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Matthew Henry's Commentary – Verses 8–14
Verses 8–14

The land of Egypt here, at length, becomes to Israel a house of bondage, though hitherto it had been a happy shelter and settlement for them. Note, The place of our satisfaction may soon become the place of our affliction, and that may prove the greatest cross to us of which we said, This same shall comfort us. Those may prove our sworn enemies whose parents were our faithful friends; nay, the same persons that loved us may possibly turn to hate us: therefore cease from man, and say not concerning any place on this side heaven, This is my rest for ever. Observe here,

I. The obligations they lay under to Israel upon Joseph’s account were forgotten: There arose a new king, after several successions in Joseph’s time, who knew not Joseph, Exod. 1:8. All that knew him loved him, and were kind to his relations for his sake; but when he was dead he was soon forgotten, and the remembrance of the good offices he had done was either not retained or not regarded, nor had it any influence upon their councils. Note, the best and the most useful and acceptable services done to men are seldom remembered, so as to be recompensed to those that did them, in the notice taken either of their memory, or of their posterity, after their death, Eccl. 9:5, 15. Therefore our great care should be to serve God, and please him, who is not unrighteous, whatever men are, to forget our work and labour of love, Heb. 6:10. If we work for men only, our works, at furthest, will die with us; if for God, they will follow us, Rev. 14:13. This king of Egypt knew not Joseph; and after him arose one that had the impudence to say, I knownot the Lord, Exod. 5:2. Note, Those that are unmindful of their other benefactors, it is to be feared, will forget the supreme benefactor, 1 John 4:20.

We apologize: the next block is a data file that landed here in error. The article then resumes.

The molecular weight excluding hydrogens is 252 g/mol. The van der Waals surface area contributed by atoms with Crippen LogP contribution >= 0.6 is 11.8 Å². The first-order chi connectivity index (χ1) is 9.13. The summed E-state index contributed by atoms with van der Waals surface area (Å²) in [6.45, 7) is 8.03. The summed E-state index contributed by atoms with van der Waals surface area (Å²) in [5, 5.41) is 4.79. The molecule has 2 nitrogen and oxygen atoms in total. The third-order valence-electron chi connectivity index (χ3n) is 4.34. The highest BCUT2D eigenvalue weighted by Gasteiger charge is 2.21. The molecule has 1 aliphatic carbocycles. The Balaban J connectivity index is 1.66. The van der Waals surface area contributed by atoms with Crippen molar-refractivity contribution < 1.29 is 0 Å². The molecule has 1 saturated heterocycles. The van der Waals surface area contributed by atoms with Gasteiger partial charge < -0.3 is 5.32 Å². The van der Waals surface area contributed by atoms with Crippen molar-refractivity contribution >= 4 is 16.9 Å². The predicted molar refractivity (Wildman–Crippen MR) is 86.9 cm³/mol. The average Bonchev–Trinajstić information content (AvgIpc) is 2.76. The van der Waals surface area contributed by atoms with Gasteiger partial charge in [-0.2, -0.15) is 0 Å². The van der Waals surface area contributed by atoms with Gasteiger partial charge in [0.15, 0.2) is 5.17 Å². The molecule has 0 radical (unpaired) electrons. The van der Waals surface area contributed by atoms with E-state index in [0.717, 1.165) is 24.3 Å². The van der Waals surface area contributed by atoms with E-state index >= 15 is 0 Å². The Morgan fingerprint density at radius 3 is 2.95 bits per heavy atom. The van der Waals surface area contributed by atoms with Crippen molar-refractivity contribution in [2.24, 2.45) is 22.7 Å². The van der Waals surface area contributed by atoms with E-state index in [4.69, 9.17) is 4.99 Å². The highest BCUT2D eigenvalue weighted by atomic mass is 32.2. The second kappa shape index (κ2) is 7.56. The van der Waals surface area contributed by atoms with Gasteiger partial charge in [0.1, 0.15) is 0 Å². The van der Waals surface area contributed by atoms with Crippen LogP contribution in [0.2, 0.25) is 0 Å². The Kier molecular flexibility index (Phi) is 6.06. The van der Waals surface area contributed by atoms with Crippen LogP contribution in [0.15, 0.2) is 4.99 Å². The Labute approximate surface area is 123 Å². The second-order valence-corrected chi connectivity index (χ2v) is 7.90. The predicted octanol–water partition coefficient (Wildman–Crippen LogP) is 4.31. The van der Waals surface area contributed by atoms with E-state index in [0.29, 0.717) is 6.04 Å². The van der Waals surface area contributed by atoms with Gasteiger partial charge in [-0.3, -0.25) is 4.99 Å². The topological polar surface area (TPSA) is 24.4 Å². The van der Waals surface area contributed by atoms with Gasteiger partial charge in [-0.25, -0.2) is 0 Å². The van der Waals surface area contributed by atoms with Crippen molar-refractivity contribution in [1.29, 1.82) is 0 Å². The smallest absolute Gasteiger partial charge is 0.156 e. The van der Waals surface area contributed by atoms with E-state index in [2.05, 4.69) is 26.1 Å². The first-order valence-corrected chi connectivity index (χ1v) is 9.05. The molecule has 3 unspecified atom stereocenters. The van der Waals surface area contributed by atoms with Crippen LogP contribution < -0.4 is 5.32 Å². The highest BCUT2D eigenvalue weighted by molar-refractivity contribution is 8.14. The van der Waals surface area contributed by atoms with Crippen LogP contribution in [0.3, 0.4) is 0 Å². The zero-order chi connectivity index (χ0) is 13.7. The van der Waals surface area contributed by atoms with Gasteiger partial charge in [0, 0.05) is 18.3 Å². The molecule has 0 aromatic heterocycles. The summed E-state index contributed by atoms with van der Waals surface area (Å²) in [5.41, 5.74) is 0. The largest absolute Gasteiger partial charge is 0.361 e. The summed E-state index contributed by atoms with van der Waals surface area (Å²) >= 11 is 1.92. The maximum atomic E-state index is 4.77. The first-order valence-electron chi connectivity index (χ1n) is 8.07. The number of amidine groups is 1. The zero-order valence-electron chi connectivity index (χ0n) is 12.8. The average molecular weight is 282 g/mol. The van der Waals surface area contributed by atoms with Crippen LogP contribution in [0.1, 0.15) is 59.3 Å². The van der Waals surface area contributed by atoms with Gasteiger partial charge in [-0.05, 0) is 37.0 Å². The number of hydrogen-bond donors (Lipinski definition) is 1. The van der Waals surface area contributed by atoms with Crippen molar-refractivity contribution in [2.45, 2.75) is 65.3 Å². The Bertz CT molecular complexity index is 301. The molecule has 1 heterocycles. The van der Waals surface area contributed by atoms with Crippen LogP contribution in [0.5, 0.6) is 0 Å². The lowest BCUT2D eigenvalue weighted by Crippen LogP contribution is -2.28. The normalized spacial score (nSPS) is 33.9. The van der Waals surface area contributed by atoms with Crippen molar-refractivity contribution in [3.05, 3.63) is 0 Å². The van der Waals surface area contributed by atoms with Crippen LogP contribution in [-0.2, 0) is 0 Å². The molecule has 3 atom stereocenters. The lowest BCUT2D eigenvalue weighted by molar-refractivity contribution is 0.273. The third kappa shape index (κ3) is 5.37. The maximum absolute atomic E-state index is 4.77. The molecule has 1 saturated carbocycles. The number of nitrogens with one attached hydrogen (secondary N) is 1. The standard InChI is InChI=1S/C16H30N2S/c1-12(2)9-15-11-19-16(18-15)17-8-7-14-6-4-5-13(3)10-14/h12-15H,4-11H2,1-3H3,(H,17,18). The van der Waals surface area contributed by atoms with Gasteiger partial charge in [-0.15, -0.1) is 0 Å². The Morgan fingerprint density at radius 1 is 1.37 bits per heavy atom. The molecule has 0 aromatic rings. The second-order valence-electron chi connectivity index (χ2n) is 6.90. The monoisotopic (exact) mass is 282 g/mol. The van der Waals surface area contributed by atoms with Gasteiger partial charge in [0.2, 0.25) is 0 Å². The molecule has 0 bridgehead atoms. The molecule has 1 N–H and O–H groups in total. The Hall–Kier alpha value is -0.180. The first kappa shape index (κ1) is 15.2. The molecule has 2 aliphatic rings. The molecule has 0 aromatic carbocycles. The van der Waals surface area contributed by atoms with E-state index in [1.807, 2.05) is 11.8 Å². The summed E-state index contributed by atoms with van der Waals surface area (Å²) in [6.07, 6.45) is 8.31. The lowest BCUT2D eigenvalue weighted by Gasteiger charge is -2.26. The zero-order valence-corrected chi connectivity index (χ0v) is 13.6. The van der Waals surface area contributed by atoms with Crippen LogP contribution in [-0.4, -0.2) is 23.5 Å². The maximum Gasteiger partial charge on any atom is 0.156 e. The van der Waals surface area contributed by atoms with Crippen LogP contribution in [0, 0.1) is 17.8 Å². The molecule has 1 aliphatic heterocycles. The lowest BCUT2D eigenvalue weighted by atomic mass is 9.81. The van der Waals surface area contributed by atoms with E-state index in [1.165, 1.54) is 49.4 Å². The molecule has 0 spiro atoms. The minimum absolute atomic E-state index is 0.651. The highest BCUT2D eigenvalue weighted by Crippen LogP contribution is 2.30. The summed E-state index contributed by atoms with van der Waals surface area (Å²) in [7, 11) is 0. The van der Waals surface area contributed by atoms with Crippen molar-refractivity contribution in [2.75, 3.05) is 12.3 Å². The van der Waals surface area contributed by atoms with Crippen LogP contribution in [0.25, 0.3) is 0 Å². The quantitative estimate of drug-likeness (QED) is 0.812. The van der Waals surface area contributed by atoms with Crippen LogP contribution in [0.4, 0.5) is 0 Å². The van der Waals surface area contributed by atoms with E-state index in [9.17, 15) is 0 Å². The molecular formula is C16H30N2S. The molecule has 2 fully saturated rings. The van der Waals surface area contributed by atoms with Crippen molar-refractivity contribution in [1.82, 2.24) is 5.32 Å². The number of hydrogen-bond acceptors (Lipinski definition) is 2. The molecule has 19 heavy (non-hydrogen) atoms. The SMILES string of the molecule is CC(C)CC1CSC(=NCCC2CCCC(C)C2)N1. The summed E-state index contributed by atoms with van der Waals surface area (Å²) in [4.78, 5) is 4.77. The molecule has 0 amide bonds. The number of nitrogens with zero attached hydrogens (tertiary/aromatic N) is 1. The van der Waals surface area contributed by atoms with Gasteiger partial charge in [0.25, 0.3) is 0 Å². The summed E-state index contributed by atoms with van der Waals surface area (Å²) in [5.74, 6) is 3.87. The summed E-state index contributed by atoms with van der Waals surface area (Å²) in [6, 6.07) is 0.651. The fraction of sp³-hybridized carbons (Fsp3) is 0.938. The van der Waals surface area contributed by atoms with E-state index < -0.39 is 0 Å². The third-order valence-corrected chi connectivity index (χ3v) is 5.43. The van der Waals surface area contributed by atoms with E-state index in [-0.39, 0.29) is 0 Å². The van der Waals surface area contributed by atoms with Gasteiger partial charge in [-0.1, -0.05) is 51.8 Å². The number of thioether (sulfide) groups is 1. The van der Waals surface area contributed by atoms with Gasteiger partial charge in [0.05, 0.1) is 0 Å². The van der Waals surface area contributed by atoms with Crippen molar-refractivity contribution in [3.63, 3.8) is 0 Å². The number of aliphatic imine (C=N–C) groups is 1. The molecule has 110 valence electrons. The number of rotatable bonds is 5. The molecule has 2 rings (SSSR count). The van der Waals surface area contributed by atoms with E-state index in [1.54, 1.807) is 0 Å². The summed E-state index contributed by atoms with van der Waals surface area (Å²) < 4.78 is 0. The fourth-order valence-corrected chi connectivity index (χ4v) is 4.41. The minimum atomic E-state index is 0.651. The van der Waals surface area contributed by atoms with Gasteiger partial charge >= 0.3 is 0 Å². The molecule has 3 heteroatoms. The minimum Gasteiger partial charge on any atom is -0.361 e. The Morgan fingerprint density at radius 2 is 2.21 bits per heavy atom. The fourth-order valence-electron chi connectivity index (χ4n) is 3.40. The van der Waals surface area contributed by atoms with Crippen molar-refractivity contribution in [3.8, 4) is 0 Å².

II. Reasons of state were suggested for their dealing hardly with Israel, Exod. 1:9, 10. 1. They are represented as more and mightier than the Egyptians; certainly they were not so, but the king of Egypt, when he resolved to oppress them, would have them thought so, and looked on as a formidable body. 2. Hence it is inferred that if care were not taken to keep them under they would become dangerous to the government, and in time of war would side with their enemies and revolt from their allegiance to the crown of Egypt. Note, It has been the policy of persecutors to represent God’s Israel as a dangerous people, hurtful to kings and provinces, not fit to be trusted, nay, not fit to be tolerated, that they may have some pretence for the barbarous treatment they design them, Ezra 4:12; Est. 3:8. Observe, The thing they feared was lest they should get them up out of the land, probably having heard them speak of the promise made to their fathers that they should settle in Canaan. Note, The policies of the church’s enemies aim to defeat the promises of the church’s God, but in vain; God’s counsels shall stand. 3. It is therefore proposed that a course be taken to prevent their increase: Come on, let us deal wisely with them, lest they multiply. Note, (1.) The growth of Israel is the grief of Egypt, and that against which the powers and policies of hell are levelled. (2.) When men deal wickedly, it is common for them to imagine that they deal wisely; but the folly of sin will, at last, be manifested before all men.